CDC Adds Six New Health Issues To Official List Of COVID-19 Symptoms

The Centers for Disease Control and Prevention added six health issues to its official list of COVID-19 symptoms after seeing them repeatedly show up in patients during the pandemic.

The symptoms, which can appear two to 14 days after exposure to someone with the novel coronavirus, are loss of taste or smell, chills, shaking with chills, muscle pains or aches, sore throat and headache. They join the list of three other major symptoms, according to the CDC: shortness of breath, cough and fever.

The CDC noted that not all of the symptoms need to be present to be infected with COVID-19, the disease caused by the coronavirus. A person could have the virus if they display a combination of them.

Physicians have been anecdotally reporting patients with the newly listed symptoms for weeks ― particularly the loss of taste or smell. In March, a group of ear, nose and throat doctors in the U.K. warned the latter symptom could be a sign of COVID-19, even if people were otherwise asymptomatic, according to The Washington Post. Some public figures who have been infected with the virus, including CNN anchor Chris Cuomo, have made note of experiencing that symptom.

A recent small study from China on COVID-19 patients also found neurological symptoms, like headaches and nerve pain, were prevalent in many individuals infected with the virus.

Researchers are still learning about the novel coronavirus and how it affects our bodies, both immediately and long-term. As time passes, more symptoms could be added to the official list and other complications from COVID-19 will likely be discovered.

What to do if you’re experiencing coronavirus symptoms

If you feel like you have coronavirus but feel well enough to stay home, it’s best to do so. Isolate yourself from others in your household and call your doctor.

Most health care professionals will do telemedicine appointments or, at the least, chat with you over the phone. It’s important to let them know what’s going on so they can help you monitor your symptoms and advise you on the best course of care. Your physician may recommend that you take Tylenol for any fever, or some other over-the-counter medications tailored to your symptoms.

You should seek immediate medical attention if you have trouble breathing, persistent pressure or pain in your chest, new confusion, an inability to arouse or move, or bluish lips or face. If you call 911 with a medical emergency, the CDC advised that you should notify the operator that you think you might have COVID-19 and to put on a face covering before help arrives, if you can.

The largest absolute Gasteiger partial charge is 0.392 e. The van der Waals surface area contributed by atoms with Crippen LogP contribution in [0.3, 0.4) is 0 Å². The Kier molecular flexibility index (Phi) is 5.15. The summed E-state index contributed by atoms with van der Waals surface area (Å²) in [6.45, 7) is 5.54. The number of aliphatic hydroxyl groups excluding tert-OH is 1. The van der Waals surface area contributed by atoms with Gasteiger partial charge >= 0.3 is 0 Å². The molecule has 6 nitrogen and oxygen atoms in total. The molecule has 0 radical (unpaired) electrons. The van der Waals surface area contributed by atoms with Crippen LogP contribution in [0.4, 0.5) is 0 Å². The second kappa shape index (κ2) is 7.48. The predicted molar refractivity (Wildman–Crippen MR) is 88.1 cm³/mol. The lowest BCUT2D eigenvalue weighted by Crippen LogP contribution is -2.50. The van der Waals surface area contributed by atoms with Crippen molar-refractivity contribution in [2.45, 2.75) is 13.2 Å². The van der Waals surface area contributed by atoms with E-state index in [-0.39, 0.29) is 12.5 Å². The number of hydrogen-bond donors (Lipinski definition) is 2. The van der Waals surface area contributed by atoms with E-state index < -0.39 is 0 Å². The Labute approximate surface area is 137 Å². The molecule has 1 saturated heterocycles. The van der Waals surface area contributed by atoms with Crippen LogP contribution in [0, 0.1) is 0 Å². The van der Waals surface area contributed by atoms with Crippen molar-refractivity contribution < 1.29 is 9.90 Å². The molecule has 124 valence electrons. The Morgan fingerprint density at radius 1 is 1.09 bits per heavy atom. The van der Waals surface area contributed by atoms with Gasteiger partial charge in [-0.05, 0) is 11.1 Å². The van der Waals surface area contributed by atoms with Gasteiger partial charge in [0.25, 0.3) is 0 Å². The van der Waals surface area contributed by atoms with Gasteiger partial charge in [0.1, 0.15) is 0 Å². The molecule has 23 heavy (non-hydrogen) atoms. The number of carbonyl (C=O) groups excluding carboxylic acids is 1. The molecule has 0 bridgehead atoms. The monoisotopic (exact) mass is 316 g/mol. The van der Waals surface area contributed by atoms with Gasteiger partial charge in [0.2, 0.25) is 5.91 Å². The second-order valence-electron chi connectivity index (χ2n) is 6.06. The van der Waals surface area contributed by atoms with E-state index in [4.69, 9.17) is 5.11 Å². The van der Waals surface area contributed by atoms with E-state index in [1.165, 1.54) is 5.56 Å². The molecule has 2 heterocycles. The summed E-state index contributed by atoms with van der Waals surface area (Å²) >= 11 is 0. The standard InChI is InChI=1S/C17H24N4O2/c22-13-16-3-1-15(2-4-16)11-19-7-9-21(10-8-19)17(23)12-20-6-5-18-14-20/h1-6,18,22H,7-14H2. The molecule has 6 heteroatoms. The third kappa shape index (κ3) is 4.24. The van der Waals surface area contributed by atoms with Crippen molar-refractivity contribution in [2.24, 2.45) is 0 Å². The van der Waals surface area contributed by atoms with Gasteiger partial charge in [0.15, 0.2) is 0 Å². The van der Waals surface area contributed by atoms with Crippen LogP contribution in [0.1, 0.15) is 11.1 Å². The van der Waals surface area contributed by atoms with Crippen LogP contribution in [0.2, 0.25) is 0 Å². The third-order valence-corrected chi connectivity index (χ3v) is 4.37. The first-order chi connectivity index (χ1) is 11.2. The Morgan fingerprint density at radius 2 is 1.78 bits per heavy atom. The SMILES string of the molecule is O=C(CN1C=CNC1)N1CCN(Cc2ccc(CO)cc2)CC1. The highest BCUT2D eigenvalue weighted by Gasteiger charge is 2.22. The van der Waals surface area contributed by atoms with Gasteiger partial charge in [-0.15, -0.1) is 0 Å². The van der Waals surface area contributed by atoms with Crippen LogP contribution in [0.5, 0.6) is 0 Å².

Bottom line, it’s better to communicate than to ride out the disease in silence. If any of your symptoms are bothering or concerning you ― even if you believe them to be mild ― it’s worth consulting a doctor.

Precautions you should take even if you don’t have COVID-19 symptoms

At this point, you should behave as if you’ve already been exposed to or have coronavirus, even if you aren’t experiencing any of the symptoms outlined by the CDC. Reports suggest that as many as two-thirds of COVID-19 cases can occur through stealth transmission ― an asymptomatic individual passing the disease along to someone else.

You should practice strict social distancing, maintaining at least six feet of space from others and limiting the amount of time you spend in stores or other places with people. The major mode of COVID-19 transmission is through respiratory droplets, so keeping space between yourself and others is the best way to decrease the potential for contact.

The CDC also recommends wearing a face mask when you leave the house if you live in hard-hit areas. Everyone should also continue to exercise good hygiene. Disinfect all high-touch surfaces in your house, cover your nose and mouth if you sneeze or cough, wash your hands frequently with warm soap and water and avoid touching your face.

Experts are still learning about the novel coronavirus. The information in this story is what was known or available as of press time, but its guidance around COVID-19 could change as scientists discover more about the virus. Please check the Centers for Disease Control and Prevention for the most updated recommendations.

A HuffPost Guide To Coronavirus

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